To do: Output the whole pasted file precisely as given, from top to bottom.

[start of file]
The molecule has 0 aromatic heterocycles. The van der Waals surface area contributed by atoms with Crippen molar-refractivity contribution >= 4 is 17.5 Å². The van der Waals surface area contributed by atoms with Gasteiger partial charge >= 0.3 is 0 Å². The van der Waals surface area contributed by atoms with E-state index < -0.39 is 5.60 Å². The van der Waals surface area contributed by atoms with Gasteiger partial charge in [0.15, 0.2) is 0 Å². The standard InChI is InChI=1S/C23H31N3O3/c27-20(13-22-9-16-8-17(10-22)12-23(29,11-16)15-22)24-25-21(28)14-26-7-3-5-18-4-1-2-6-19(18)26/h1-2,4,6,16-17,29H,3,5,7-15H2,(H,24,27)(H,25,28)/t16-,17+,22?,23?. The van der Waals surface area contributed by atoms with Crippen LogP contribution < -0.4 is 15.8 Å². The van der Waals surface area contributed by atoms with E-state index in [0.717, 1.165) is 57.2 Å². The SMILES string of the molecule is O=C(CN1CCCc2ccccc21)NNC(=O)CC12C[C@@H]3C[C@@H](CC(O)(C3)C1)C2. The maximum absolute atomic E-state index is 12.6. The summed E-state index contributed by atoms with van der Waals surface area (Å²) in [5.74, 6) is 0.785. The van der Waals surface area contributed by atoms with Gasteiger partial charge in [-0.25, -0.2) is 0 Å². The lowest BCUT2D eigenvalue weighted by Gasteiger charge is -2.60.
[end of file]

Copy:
The molecule has 0 aromatic heterocycles. The van der Waals surface area contributed by atoms with Crippen molar-refractivity contribution >= 4 is 17.5 Å². The van der Waals surface area contributed by atoms with Gasteiger partial charge >= 0.3 is 0 Å². The van der Waals surface area contributed by atoms with E-state index < -0.39 is 5.60 Å². The van der Waals surface area contributed by atoms with Gasteiger partial charge in [0.15, 0.2) is 0 Å². The standard InChI is InChI=1S/C23H31N3O3/c27-20(13-22-9-16-8-17(10-22)12-23(29,11-16)15-22)24-25-21(28)14-26-7-3-5-18-4-1-2-6-19(18)26/h1-2,4,6,16-17,29H,3,5,7-15H2,(H,24,27)(H,25,28)/t16-,17+,22?,23?. The van der Waals surface area contributed by atoms with Crippen LogP contribution < -0.4 is 15.8 Å². The van der Waals surface area contributed by atoms with E-state index in [0.717, 1.165) is 57.2 Å². The SMILES string of the molecule is O=C(CN1CCCc2ccccc21)NNC(=O)CC12C[C@@H]3C[C@@H](CC(O)(C3)C1)C2. The maximum absolute atomic E-state index is 12.6. The summed E-state index contributed by atoms with van der Waals surface area (Å²) in [5.74, 6) is 0.785. The van der Waals surface area contributed by atoms with Gasteiger partial charge in [-0.25, -0.2) is 0 Å². The lowest BCUT2D eigenvalue weighted by Gasteiger charge is -2.60.